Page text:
Spectrometry revealed changes over time in Thomas Peter’s portrait.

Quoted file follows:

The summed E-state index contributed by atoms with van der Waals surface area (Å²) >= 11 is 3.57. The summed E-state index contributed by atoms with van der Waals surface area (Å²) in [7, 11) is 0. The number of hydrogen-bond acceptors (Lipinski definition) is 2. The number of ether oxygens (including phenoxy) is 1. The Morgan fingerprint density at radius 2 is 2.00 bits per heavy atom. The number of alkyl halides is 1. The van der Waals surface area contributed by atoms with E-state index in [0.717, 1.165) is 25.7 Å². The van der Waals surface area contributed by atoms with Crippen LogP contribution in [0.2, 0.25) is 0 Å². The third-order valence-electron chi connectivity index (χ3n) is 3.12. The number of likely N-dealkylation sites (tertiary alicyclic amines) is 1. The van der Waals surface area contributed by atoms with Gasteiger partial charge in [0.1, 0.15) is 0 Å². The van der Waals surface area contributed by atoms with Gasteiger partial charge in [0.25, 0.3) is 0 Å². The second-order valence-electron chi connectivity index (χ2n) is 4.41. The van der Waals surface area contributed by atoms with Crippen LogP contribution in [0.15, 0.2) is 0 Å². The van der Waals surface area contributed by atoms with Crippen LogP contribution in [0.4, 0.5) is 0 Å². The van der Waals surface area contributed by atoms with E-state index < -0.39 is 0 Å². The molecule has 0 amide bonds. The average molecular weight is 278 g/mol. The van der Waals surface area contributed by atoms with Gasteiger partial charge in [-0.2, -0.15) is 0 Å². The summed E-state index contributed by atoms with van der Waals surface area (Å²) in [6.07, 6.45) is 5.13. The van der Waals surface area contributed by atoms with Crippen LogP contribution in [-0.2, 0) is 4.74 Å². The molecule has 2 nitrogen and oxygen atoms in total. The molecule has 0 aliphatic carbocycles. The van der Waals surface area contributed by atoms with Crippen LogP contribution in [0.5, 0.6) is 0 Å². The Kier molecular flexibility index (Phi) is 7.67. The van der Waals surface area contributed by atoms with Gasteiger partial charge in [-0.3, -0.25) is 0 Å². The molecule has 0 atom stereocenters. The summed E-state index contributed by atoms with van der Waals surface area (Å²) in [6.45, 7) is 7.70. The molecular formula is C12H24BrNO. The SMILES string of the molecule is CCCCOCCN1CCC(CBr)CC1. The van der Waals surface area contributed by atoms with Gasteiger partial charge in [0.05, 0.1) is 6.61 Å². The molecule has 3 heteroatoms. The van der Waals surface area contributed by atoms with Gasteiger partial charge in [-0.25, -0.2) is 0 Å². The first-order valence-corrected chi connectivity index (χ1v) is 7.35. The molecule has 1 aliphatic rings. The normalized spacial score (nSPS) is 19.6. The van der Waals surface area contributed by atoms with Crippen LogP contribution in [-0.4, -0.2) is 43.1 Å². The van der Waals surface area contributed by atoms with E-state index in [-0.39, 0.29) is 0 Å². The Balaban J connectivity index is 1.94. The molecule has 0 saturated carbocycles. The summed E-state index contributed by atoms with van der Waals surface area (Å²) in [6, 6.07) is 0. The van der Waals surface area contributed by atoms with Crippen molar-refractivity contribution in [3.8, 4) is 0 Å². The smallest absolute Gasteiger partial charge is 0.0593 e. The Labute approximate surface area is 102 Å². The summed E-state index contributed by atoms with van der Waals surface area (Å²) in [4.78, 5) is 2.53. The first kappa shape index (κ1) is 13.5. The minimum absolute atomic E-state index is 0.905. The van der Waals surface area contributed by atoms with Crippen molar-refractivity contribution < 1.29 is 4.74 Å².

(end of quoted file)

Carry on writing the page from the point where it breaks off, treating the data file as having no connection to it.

When Tudor Place founder Thomas Peter sat for an oil portrait in the 1830s, riding crop in hand, the painter took pains to show him as a gentleman at ease. Recent conservation assessment of this significant Tudor Place painting, assumed to be by Peter’s son-in-law William G. Williams, found that past “improvements” and restorations, careful and well intentioned though they may have been, left their mark — and in some cases obscured the painter’s design. Conservation and removal of these later alterations revealed everything from an obscured equestrian scene to changes in the subject’s very dress. More recently, x-ray fluorescence (XRF) spectrometry further defined what elements are present in the painting, and therefore possibly some pigments which may have been used by the artist. Further information will be gained by special imaging techniques, including X-radiographs, infrared photography, and high-resolution UV photography. It is perhaps an irony of progress that it takes modern photographic techniques to “restore” the lost elements of Williams’s design, but they also offer hope that enough of the original paint layers remain to make further conservation treatment worthwhile.
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